king henry the second
What did King Henry II house look like and what did he eat?
King Henry II was not just King of England, but also Duke of Normandy, Count of Anjou and Duke of Aquitaine. So he ruled a vast empire from the borders of Scotland in the north to the Pyrenees in the south.
Back then, in the 12th century, the king did not have a single place where he lived. Instead, he and his court were travelling from castle to castle. Some of the castles were his own, but other places he stayed in belonged to his nobles.
This was necessary for two reasons:
1) the King was responsible for law and order in the country. He usually judged complaints and crimes while he travelled. And the more the king was seen doing this, the more he was respected and obeyed.
2) the King travelled with a large household of clerks, ministers, priests and soldiers. All of them needed to be housed and fed, which could turn out very expensive. So by moving from castle to castle, he made sure that there would always be shelter and food available for his court.
The most famous castles that King Henry II stayed in are: the Tower of London, Arundel castle in Sussex, Old Sarum castle in Salisbury and Warwick castle in England. When he was on the continent, he might stay at Caen, Rouen, Tours or Poitiers.What did King Henry II eat?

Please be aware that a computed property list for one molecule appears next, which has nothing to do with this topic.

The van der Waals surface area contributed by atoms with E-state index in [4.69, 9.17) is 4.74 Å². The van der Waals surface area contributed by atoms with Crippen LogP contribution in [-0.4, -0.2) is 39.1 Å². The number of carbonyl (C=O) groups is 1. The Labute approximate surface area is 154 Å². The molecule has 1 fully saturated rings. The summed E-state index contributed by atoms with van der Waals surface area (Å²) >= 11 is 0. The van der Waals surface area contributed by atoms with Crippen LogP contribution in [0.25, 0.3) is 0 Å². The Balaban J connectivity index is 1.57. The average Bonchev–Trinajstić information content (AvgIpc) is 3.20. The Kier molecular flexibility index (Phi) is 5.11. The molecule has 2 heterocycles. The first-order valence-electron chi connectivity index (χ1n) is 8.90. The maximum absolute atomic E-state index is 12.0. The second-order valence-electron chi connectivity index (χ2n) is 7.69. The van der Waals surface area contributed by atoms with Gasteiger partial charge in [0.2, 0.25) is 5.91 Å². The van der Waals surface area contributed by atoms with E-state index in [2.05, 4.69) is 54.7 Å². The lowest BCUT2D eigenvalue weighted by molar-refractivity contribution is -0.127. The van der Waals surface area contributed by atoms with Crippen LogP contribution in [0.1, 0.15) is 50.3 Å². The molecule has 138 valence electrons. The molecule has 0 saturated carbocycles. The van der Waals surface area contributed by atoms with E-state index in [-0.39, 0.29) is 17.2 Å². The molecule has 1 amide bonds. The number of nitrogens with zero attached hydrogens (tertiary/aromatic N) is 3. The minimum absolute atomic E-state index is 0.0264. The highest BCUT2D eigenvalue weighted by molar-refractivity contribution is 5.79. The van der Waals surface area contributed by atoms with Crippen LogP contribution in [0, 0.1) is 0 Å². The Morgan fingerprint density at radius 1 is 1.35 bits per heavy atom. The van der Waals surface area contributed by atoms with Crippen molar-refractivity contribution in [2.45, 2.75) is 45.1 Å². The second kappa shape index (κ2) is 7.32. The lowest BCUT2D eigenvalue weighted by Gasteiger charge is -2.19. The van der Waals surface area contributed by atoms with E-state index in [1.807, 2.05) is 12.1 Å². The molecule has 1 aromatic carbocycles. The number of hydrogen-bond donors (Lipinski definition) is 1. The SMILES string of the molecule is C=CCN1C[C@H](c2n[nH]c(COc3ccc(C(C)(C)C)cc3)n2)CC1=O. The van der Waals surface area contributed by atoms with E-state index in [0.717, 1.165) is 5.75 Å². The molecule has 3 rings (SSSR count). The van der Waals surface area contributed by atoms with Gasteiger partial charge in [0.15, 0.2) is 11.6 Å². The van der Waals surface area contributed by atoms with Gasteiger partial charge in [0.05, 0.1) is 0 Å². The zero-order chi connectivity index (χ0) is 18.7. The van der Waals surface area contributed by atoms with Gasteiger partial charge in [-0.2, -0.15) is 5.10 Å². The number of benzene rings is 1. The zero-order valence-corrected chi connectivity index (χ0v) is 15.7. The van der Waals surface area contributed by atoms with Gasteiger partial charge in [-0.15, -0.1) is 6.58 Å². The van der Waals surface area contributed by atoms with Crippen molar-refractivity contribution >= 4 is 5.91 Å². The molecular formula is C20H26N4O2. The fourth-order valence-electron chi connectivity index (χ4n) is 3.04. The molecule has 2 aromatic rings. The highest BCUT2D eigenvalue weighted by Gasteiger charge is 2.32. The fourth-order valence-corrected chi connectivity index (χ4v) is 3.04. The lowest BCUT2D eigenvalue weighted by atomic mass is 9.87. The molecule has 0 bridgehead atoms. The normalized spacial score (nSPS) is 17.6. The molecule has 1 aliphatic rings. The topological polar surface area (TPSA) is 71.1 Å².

There were no potatoes, pasta, tomatoes or sugar in 12th century England, but that doesn't mean that the King went hungry.
The main food in those days was bread - of which there were lots of different types. Coarse, dark rye bread was often used like we use plates today. These bread plates were called trenchers.
Most people ate soup or stew at each meal. This would be made with bits of meat and vegetables such as cabbage.
People who could afford it ate a lot of meat. Roasted or grilled mutton, beef or chicken were popular, as were sausages.
The King loved hunting, so there would have been other things like deer, boar and hare on his menu. Often they were baked into large pies and brought to the table on a big tray. The king would also eat peacock, swan and even dolphin!
And because the church forbade the eating of meat on Fridays and other feast days, there were many recipes for fish.
People in the 12th century also loved their sweets. Almonds - imported from Spain - would be made into early forms of marzipan. Fruits were cooked in honey - remember: there was no sugar - or in wine. And cinnamon, cloves, peppercorns, ginger and cumin were all known and used a lot.
People usually drank cider or ale (even for breakfast!) and wine if they could afford it. Children or the sick were given milk.
If you'd like to know a little more about medieval food and cookery, check out this tasty little book. It's easy to read and the recipes are fun...